Though the Small Business Act of 2008 drew attention to the needs of SMEs, it applies primarily to start-ups and small enterprises. The subsequent European economic crisis brought start-ups and established SMEs further into the focus of policymakers in Brussels, who entertained great hopes for them as creators of new jobs. Nevertheless, a glance at the still high agricultural spending in the EU budget shows only too clearly how far off the radar the interests of SMEs continue to be. Particularly problematic is the EU’s insistence on regarding larger family businesses with at least 250 employees or 50 million euros in turnover as large companies and treating them like large corporations. A systematic EU SME policy would reduce the burden of red tape and include family businesses which have outgrown the EU’s definition of an SME. Moreover, EU policymakers should recognise the potential role of small and medium-sized manufacturing companies in fulfilling their aim of expanding manufacturing industry in Europe by 2020.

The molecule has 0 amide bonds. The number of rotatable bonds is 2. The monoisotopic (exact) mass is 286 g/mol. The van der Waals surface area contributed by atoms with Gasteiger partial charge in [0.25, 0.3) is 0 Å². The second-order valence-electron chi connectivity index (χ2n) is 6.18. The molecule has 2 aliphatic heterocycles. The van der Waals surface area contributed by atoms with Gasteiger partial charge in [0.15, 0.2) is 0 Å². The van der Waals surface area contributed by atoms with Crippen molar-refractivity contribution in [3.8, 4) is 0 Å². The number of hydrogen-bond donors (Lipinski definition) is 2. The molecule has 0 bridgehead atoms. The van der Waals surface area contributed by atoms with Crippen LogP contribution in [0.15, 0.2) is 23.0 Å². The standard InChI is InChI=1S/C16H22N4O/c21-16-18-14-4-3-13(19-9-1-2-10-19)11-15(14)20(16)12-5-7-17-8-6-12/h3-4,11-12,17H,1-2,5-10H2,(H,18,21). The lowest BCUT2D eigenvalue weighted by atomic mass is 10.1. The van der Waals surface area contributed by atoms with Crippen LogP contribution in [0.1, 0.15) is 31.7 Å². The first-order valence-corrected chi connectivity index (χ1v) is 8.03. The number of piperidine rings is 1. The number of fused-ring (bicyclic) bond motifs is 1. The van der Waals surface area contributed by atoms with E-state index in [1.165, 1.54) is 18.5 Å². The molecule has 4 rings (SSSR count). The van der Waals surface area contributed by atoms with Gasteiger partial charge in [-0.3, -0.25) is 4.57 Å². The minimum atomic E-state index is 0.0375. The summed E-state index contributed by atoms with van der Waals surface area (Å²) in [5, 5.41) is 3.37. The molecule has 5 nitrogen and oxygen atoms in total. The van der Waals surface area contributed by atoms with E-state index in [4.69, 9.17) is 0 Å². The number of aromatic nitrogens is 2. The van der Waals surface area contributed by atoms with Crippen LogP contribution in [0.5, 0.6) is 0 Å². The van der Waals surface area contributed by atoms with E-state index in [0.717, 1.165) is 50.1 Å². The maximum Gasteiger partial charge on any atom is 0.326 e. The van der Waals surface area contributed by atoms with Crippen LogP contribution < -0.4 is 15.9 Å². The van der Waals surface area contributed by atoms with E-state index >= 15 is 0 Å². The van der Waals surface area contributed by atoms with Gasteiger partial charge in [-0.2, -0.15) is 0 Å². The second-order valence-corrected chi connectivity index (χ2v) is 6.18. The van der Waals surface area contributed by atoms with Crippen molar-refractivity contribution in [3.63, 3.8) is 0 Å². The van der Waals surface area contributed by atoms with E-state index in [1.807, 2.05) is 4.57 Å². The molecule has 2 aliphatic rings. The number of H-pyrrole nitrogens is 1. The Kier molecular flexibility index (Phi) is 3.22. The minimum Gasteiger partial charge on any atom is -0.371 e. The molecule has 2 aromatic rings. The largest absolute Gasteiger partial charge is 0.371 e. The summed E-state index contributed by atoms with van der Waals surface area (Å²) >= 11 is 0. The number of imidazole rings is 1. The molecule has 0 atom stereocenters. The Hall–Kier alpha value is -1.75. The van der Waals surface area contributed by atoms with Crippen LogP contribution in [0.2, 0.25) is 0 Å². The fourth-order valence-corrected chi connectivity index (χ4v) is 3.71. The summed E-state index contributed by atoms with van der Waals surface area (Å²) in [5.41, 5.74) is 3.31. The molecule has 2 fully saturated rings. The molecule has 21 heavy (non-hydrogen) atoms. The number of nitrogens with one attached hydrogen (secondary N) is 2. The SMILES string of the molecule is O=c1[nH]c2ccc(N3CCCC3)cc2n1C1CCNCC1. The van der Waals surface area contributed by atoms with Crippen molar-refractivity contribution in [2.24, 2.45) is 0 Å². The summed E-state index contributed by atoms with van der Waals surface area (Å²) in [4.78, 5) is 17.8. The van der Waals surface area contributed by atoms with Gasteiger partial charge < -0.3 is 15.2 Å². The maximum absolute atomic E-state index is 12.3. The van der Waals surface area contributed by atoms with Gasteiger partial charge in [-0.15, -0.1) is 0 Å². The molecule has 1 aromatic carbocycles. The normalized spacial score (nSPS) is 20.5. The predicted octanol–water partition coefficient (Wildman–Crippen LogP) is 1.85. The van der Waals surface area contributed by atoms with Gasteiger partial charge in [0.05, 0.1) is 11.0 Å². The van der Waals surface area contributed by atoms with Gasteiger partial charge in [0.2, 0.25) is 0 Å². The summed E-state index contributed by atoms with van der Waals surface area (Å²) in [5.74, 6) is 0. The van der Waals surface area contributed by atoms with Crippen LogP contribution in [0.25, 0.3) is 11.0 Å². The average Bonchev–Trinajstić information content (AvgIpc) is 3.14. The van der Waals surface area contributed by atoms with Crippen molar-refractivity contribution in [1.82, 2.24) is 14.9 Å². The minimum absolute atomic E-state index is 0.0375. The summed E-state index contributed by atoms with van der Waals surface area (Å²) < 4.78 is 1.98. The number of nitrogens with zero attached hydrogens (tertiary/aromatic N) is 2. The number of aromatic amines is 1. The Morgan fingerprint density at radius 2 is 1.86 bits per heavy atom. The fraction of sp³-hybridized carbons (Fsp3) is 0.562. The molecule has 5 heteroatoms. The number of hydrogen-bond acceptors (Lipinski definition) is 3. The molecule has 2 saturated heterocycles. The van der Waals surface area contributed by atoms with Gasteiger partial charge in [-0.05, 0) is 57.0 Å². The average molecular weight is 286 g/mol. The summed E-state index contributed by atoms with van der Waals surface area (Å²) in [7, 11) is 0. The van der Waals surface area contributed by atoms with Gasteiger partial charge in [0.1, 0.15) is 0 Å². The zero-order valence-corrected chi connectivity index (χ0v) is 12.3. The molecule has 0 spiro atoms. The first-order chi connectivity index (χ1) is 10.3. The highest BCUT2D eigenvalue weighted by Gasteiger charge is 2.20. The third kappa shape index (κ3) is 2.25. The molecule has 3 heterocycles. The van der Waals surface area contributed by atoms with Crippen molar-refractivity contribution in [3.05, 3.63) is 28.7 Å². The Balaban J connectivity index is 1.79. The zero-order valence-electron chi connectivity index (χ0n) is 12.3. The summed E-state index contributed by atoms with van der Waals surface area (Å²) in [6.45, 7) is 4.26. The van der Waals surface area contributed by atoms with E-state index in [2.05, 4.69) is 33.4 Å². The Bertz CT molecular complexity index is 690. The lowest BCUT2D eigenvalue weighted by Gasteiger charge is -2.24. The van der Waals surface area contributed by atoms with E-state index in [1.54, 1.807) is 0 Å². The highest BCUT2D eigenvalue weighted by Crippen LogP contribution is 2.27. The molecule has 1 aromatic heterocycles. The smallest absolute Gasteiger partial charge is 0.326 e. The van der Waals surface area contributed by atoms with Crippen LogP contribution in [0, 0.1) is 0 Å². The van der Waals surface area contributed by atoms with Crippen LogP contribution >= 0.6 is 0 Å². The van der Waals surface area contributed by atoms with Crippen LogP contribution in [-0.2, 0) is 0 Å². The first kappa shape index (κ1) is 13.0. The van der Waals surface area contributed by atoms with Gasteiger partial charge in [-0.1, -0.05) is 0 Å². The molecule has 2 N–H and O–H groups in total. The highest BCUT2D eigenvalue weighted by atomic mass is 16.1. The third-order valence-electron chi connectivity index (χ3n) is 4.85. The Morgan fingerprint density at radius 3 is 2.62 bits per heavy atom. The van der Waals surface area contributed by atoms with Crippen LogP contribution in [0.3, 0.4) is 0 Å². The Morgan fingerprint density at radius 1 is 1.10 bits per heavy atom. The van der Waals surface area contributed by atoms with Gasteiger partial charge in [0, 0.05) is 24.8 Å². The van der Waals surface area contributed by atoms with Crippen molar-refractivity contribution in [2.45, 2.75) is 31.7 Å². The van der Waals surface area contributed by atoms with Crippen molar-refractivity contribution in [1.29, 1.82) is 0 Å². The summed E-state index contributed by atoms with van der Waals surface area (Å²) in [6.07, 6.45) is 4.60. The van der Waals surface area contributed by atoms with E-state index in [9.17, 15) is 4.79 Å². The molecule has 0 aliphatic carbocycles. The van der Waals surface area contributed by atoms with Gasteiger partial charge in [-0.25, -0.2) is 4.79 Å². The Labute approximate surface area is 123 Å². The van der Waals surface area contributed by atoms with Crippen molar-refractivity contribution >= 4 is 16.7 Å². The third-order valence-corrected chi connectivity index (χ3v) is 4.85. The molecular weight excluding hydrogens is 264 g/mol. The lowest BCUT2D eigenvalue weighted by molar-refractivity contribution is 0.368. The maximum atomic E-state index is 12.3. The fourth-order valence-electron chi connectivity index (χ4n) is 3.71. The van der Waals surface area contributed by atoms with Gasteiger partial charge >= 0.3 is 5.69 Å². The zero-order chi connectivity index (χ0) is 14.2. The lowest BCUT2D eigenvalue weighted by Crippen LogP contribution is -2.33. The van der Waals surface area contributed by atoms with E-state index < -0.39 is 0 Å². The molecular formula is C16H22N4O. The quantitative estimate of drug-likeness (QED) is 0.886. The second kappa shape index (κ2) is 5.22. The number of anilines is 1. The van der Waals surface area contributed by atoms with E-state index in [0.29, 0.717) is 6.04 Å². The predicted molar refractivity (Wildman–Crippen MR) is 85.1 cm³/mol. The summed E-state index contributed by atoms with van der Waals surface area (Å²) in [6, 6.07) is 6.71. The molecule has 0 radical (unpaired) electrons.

European SME Policy
The European Union policy and regulation influence the almost 23 million small and medium-sized enterprises (SMEs) and similarly structured larger companies in the 28 member countries in many different ways. So far, however, attempts at a distinct EU SME policy have remained fragmentary.
- Klaus-Heiner Röhl ·
- IW-Analyse No. 116 ·
- 14 June 2017